Research has linked childhood abuse to a plethora of adverse health outcomes in adulthood1,2. However, whether positive experiences in adulthood much beyond cessation of abuse exposure can offset these adverse health risks remains unclear. Using a sample of 6,078 adults from the National Survey of Midlife Development in the United States (MIDUS), we examined whether adult self-reported social support decreased mortality risk associated with self-reported exposure to three types of childhood abuse: severe physical abuse, modest physical abuse and emotional abuse. Greater self-reported social support was related to reduced mortality risk; however, this relation was qualified by exposure to childhood abuse. For each type of abuse, self-reported social support was linked to a larger reduction in mortality risk among individuals reporting childhood abuse compared with those reporting minimal or no exposure to abuse. These findings suggest that supportive relationships in midlife can partly offset the mortality risks that seem to be set in motion by childhood experiences of abuse.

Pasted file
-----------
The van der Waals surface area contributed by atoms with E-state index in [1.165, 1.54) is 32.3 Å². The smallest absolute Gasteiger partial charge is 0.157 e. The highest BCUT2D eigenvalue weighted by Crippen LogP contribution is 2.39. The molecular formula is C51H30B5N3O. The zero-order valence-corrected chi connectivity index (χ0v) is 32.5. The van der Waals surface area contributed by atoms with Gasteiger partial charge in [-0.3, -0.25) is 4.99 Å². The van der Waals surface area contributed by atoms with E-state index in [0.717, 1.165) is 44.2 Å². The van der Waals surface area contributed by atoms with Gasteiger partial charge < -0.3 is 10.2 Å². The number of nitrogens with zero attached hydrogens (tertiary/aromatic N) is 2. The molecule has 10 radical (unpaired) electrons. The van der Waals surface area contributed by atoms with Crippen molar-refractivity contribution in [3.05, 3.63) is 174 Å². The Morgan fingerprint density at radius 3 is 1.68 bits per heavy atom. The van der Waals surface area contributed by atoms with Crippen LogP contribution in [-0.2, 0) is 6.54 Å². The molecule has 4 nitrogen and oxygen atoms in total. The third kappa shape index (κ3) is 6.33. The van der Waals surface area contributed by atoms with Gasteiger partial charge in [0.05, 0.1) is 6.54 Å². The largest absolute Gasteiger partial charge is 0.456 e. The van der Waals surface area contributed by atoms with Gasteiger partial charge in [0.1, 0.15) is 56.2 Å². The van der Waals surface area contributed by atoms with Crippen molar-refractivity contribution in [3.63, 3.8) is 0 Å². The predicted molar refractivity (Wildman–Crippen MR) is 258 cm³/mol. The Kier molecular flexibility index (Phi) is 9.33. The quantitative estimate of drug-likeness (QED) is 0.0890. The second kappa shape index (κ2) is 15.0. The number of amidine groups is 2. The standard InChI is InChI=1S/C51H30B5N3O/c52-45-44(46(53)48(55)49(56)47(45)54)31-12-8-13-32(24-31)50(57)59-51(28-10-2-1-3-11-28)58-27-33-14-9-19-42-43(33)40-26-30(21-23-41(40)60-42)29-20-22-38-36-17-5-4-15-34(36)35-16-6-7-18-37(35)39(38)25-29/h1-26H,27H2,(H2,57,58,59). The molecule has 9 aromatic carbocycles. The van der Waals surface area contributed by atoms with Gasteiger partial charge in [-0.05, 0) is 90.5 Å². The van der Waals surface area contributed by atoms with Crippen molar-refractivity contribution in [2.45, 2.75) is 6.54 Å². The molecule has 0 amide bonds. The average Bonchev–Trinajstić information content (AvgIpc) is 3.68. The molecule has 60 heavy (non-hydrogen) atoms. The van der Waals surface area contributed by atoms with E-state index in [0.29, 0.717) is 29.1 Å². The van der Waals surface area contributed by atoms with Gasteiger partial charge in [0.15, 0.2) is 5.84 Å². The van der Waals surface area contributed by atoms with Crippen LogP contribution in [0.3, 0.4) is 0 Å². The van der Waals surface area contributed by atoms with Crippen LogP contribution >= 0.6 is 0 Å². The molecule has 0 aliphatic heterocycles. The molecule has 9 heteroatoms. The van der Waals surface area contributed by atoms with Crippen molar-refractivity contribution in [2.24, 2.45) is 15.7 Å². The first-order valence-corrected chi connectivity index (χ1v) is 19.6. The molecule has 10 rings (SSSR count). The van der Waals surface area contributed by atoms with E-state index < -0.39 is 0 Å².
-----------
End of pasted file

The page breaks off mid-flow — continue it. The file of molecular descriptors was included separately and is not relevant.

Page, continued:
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The MIDUS study was supported by the National Institute on Aging (P01-AG020166) and the John D. and Catherine T. MacArthur Foundation Research Network. Authors’ efforts were supported by the National Heart, Lung, and Blood Institute (R01-HL122328 to G.E.M; F32-HL134276 to J.J.C.). The funders had no role in study design, collection and analysis of data, manuscript preparation, or the decision to publish.
The authors declare no competing interests.
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Chiang, J.J., Chen, E. & Miller, G.E. Midlife self-reported social support as a buffer against premature mortality risks associated with childhood abuse. Nat Hum Behav 2, 261–268 (2018). https://doi.org/10.1038/s41562-018-0316-5
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